Problem Statement

The problem of inter-ethnic security of personality and social groups has become a priority under globalization. The global growth of migrants stirs an acute interest in this field of research. It should be stated that a major share of research has traditionally been focusing on social and political aspects of ethnic conflicts, or, the issue has been limited to migrants’ adaptation in a receiving society. As a result, psychological dynamics and personal traits manifesting themselves in the process of inter-ethnic adaptation have been paid insufficient attention to so far.

Research Questions

At the beginning of the program these hypotheses were formulated:

  • There are significant differences in each group of the testees’ estimates of threats perceptions and a sense of security.

  • Attitudes of ethnic majority to migrants depends on the country of migrants origin.

  • Migrants’ perceptions of security are of a more complex and multi-component character than that of local populations.

Purpose of the Study

The aim of our study was to explore subjective perception of security in the course of cross-ethnic interaction between migrants and representatives of host population by the example of the Sverdlovsk and the Moscow region residents.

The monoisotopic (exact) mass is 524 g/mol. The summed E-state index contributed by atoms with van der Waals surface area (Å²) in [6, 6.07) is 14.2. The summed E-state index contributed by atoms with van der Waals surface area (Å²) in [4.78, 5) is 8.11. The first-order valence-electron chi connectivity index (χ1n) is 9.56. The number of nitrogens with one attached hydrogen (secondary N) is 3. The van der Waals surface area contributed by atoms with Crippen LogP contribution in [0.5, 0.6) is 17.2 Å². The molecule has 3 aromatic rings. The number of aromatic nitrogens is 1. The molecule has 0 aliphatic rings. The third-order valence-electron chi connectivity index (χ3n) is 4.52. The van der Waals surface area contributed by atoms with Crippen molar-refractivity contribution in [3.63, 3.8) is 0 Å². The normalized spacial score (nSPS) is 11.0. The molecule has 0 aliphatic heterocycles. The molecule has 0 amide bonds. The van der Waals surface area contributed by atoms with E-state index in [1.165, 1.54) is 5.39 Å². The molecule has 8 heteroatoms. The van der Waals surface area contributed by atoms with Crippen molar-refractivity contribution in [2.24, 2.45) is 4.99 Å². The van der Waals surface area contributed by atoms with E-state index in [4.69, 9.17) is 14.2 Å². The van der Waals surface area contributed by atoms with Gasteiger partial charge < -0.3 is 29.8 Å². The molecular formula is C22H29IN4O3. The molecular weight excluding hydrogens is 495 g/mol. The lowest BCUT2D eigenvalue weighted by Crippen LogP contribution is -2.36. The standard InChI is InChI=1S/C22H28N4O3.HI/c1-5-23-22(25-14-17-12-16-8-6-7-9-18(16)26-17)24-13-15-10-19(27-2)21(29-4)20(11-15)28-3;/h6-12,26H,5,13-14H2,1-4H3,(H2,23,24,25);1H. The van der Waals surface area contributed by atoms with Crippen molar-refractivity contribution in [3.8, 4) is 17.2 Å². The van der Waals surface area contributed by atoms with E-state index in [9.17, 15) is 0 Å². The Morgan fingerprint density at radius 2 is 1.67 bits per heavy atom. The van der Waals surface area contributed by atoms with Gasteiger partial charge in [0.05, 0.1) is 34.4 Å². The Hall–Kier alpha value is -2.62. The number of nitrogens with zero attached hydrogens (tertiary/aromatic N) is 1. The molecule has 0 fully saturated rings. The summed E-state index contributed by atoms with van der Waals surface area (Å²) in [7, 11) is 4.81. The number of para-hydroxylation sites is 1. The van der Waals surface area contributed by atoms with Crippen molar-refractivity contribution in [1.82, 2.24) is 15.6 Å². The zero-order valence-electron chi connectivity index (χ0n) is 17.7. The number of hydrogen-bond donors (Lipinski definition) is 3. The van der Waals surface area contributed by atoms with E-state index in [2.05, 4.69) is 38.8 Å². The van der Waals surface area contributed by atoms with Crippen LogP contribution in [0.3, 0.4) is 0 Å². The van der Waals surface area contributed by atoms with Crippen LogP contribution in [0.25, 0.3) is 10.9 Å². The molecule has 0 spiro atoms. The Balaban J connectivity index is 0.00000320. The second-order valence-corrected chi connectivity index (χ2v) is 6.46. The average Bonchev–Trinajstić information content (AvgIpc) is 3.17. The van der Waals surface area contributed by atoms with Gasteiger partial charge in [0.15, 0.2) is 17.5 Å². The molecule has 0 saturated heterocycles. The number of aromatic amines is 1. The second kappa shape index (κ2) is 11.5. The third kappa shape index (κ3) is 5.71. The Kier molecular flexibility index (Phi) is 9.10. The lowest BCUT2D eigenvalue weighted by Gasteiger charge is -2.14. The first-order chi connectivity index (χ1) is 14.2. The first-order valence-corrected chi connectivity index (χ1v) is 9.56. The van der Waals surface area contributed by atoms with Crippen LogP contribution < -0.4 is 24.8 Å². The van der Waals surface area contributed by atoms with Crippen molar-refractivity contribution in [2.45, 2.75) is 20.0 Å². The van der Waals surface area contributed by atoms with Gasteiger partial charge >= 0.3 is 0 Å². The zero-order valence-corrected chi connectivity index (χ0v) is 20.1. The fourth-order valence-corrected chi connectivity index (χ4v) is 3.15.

Research Methods

The study involved two groups of the respondents from the Sverdlovsk and the Moscow region and was carried out in 2018 – early 2019. The samples included:

– migrants from the former the Commonwealth of the Independents States countries (n = 100) with average period of residence in Russia from 1 to 30 years;

– ethnic majority nationals, citizens of the Russian Federation (n = 100).

Both samples were equalized by age (18-55) and gender (50 males and 50 females). The results were processed via SPSS Statistics 17.0.

The study methods included: the J. Berry questionnaire for assessing acculturation (the variable “Perceived security”) was applied to identify absence/presence of statistically significant differences in the two groups under study. The comparison was made with the help of Student’s t-test for determining statistical significance of mean values differences. A key condition for Student’s t-test exploitation is normalcy of distribution of the compared variables. Both samples of the respondents are independent. Verification of normalcy of distribution was carried out with the use of skewness values and kurtosis criteria. Skewness values do not exceed 3 and kurtosis – 7 (Byrne, 2009). Thus, distribution of the variables can be regarded as normal, and the Student’s t-test application is sound. We also used the authorial questionnaire “Interethnic Security” in our study. The results of verification of distribution normalcy are presented in table 01 .

Table 1 -
See Full Size >